Viruses and many bacteria must invade a cell to replicate, and cell entry is a step usefully accessible to inhibitors. Studies of pathogen entry have advanced our understanding of basic cell biological processes and led to discovery of new molecular mechanisms, while also providing opportunities to consider novel strategies for intervention. During the last decade, approaches using biochemistry, genetics, and real-time imaging have led to identification of a number of alternative modes of pathogen uptake, with sometimes subtle, yet critical differences in the way particular cellular structures are deployed. Direct fluorescence imaging of individual internalization events, combined when appropriate with pharmacological or genetic perturbation, resolves ambiguities associated with "ensemble" measurements, and we rely on its use throughout this proposal. This project focuses on understanding the role of multiple modes of clathrin-mediated endocytosis for viral entry and how they relate to the destination of endocytosed virus, information that is relevant to strategies for inhibiting entry, to analysis of cell tropism and different outcomes for infection of different tissues, and to relating information from entry of pseudotyped viruses with heterologous envelope proteins to entry of authentic virions. This project also aims to understand the role of the clathrin endocytic machinery in infection by invasive and adherent bacterial pathogens.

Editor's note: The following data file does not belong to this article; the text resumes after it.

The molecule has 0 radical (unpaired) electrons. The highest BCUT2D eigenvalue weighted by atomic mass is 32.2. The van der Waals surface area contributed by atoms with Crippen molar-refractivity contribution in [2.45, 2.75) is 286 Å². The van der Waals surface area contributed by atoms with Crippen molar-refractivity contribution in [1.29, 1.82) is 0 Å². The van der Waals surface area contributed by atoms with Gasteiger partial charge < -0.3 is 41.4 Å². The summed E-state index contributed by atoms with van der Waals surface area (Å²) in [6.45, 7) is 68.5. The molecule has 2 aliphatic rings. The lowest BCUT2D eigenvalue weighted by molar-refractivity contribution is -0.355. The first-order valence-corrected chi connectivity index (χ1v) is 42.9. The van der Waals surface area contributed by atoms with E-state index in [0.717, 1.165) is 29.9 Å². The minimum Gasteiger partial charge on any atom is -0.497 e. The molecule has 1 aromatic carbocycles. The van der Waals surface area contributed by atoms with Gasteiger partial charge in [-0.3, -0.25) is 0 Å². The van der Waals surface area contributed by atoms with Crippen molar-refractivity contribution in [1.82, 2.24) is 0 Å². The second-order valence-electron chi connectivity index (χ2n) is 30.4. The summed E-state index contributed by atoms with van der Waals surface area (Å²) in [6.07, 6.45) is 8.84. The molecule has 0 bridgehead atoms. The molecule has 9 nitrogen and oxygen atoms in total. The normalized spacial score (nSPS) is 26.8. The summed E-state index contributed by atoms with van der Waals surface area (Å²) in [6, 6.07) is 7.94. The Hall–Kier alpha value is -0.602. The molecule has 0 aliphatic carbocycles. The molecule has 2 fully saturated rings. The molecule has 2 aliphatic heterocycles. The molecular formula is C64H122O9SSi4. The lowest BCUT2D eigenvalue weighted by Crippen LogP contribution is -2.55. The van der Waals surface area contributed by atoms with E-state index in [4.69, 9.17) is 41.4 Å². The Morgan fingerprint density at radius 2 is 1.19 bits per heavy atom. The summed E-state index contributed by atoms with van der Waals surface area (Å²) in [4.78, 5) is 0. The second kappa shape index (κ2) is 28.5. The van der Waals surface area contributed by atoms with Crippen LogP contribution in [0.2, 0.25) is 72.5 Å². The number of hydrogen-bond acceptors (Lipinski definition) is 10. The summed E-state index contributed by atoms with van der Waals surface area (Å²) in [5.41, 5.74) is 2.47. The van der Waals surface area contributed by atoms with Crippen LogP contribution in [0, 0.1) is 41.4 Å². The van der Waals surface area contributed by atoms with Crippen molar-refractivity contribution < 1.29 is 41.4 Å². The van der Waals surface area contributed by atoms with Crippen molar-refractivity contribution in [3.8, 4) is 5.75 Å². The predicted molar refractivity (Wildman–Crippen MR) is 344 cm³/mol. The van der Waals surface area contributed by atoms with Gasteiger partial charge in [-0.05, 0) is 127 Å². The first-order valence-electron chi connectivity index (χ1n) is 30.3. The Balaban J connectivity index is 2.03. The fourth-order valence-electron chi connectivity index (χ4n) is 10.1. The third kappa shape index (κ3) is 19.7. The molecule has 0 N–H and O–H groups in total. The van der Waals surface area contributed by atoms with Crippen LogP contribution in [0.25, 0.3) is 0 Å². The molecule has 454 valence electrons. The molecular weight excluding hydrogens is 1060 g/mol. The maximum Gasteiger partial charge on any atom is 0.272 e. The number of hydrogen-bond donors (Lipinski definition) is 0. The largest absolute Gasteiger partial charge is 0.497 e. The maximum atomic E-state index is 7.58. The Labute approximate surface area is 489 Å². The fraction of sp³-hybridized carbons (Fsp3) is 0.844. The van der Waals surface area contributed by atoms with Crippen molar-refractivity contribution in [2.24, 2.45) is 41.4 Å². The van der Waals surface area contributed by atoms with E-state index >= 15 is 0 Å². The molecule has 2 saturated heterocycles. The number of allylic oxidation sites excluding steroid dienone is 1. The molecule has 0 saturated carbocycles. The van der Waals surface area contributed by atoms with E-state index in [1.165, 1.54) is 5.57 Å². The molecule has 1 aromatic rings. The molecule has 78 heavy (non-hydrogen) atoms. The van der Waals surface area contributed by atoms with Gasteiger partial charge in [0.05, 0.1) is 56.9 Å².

This project will focus on early molecular events involving entry of infectious agents into target cells using real-time live cell imaging. The results of these studies will identify critical steps in the infectious process that may be targets for antimicrobial therapy.
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